Vaudo is known to have given financial support to members of O’Keefe’s political circle. Instead of indicting Vaudo for accepting all of the oysters stolen by Bryant, our current DA has written a letter to the MA Board of Health supporting Vaudo in his struggle to keep his license to remain in business.

I applaud the hard work of the Barnstable, Dennis and Environmental Police that resulted in the arrest and conviction of Bryant. But clearly Bryant isn’t the only guilty party; our current District Attorney has blundered another one. How can he indict someone who he has supported in writing?

jjoeslobstermartNot only have local shellfisherman lost money that may never be recovered, some of the oysters stolen by Bryant and sold to Vaudo to be sold in his fish market came from contaminated beds. Those oysters were not intended for sale, they were a public health risk.

I understand what all of this means to the local fishermen and the local public. I have worked a shellfish grant myself and understand the kind of sweat effort it takes. Unlike our current DA I don’t live in a gated community, I have a family and am raising my kids in a neighborhood shared by fishermen and many other people who work hard for a living.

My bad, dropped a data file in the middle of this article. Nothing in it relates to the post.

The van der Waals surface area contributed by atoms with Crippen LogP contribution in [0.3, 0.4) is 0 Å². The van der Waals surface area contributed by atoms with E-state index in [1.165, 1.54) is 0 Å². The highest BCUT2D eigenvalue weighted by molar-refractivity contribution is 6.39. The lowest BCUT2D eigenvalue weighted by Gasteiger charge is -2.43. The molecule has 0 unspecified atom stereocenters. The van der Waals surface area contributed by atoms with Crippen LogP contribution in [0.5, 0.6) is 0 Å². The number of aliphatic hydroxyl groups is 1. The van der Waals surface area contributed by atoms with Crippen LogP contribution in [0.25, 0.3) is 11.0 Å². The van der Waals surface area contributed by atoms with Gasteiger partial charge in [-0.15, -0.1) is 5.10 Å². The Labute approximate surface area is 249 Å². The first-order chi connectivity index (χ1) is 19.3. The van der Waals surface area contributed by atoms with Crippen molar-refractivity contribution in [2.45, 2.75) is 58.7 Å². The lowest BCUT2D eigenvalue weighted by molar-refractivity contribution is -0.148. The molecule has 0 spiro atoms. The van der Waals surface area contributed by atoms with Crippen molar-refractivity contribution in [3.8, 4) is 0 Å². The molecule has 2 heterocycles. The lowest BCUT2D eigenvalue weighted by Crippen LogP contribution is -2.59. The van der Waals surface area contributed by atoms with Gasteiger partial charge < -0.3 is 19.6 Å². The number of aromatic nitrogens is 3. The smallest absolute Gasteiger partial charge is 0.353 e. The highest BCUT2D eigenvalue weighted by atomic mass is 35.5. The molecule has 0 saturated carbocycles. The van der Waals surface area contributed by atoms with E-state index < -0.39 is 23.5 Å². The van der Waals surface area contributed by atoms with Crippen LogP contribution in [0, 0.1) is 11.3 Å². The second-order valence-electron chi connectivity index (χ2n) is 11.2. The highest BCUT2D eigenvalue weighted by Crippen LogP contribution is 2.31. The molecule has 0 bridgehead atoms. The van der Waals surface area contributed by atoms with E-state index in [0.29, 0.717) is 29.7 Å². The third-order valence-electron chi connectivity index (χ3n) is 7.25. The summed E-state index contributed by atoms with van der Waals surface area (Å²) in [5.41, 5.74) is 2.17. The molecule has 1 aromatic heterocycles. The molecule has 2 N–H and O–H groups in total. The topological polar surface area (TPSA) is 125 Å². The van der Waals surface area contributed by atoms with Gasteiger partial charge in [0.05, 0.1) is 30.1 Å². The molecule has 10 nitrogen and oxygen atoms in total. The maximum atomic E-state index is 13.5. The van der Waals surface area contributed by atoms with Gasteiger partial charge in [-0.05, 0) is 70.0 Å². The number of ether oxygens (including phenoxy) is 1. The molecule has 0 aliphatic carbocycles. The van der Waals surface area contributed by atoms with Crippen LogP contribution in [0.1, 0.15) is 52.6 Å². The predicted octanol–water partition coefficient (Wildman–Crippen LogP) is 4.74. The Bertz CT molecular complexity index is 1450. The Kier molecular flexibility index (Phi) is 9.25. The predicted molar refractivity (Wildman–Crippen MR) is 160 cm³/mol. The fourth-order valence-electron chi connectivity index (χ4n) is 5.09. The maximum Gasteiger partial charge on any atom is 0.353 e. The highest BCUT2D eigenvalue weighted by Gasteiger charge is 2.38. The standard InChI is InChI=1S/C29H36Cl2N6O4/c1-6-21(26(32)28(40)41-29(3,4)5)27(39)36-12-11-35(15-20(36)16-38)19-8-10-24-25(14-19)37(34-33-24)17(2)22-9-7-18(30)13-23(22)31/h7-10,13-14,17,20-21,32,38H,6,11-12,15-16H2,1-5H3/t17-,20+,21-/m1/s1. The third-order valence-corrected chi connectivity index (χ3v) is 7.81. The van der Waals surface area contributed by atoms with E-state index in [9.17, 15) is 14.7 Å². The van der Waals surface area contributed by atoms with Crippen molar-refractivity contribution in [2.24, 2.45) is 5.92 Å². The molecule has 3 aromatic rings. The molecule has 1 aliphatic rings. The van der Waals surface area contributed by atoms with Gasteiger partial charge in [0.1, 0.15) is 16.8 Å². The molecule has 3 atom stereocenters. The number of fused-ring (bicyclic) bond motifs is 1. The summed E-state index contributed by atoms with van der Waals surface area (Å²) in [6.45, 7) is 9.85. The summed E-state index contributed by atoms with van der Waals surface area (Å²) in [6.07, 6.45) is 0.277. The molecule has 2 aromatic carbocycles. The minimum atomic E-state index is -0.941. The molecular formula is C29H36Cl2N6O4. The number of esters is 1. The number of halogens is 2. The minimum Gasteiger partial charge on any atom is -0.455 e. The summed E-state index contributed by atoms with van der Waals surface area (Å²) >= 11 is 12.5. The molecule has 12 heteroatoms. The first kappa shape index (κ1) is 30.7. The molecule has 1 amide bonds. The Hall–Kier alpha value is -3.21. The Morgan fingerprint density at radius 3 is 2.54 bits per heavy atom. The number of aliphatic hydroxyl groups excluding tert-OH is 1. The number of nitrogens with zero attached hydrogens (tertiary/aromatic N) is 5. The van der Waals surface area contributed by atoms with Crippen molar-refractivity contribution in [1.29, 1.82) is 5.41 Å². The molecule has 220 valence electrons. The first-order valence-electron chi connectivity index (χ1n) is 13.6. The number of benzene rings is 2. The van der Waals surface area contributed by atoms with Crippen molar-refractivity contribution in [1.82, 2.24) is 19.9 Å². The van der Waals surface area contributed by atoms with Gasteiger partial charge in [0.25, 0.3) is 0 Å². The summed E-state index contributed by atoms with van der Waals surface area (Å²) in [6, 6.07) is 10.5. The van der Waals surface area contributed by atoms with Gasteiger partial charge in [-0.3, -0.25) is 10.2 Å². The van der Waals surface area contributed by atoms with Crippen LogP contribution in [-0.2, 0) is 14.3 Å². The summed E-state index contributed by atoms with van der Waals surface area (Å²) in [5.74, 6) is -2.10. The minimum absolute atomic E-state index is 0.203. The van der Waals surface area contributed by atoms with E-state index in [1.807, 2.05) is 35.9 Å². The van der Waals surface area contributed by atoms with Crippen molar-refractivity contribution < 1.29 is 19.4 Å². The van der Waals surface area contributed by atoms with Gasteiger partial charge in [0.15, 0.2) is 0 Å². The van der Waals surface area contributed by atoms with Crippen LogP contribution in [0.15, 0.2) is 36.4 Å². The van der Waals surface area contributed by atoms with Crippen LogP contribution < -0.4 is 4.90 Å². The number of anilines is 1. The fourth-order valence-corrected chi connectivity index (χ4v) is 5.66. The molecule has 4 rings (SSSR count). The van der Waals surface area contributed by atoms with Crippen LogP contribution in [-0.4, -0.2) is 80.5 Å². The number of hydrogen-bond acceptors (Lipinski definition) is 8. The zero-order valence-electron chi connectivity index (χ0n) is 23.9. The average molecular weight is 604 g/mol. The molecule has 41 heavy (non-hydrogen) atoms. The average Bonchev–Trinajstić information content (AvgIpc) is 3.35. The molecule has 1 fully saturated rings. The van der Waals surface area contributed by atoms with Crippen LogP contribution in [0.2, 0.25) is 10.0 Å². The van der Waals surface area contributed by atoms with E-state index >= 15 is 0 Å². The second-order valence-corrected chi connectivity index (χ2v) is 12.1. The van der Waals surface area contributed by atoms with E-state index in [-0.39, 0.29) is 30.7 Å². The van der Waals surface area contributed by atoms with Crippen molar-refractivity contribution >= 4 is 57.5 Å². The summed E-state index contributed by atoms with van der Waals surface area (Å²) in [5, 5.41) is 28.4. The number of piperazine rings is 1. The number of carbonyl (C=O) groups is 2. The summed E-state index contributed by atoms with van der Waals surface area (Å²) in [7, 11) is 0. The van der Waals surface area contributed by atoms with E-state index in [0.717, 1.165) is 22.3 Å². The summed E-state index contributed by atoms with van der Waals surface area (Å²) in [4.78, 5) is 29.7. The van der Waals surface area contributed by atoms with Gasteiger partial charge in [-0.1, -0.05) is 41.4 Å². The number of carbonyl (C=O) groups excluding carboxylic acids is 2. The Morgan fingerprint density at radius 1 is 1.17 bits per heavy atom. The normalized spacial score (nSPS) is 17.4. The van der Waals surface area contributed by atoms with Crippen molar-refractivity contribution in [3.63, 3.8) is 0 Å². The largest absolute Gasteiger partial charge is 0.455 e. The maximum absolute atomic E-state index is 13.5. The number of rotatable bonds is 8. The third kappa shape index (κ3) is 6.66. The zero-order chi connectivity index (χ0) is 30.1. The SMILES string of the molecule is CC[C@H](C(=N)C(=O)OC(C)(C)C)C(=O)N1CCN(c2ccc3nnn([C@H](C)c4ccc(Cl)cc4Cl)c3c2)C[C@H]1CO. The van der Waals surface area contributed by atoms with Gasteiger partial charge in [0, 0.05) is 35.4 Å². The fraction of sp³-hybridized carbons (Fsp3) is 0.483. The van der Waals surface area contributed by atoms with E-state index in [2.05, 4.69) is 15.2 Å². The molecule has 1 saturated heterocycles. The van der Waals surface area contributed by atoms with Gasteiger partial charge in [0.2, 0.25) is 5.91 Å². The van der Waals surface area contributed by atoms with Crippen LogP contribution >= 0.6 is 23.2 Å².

I won’t put political favors before justice for the rest of us.

It’s time for a change.

Boston Globe story about thefts, a year ago

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Join Rick as we Kick-off his Mid-Cape Campaign

Join Rick Barry for his Mid-Cape Kick-off!
August 6 from 5:30-7:30

Come and enjoy appetizers and a view of the Harbor at the new restaurant:

outside-patio-overlookingOceans 235

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Committee to Elect Richard Barry
District Attorney

4728 Falmouth Road
Cotuit, MA 02635


July 25, 2014

Richard Barry statement in response to DA’s involvement in the O’Brien conviction:

Yesterday a federal grand jury found former Probation Commissioner John O’Brien guilty of running the probation department like a criminal enterprise, giving jobs as favors to powerful politicians for his own benefit.

Cape and Islands District Attorney Michael O’Keefe was part of this scheme. The jury returned a guilty verdict in the hiring of the daughter of a friend of O’Keefe’s who had been sponsored by O’Keefe.

Ware ReportThe Ware Report, commissioned by the Supreme Judicial Court, provided findings that were the basis of the charges in this trial that resulted in guilty verdicts. The report focused on the Probation Department and not the politicians. Whether there will be a case involving O’Keefe and other politicians is up to US Attorney Carmen Ortiz.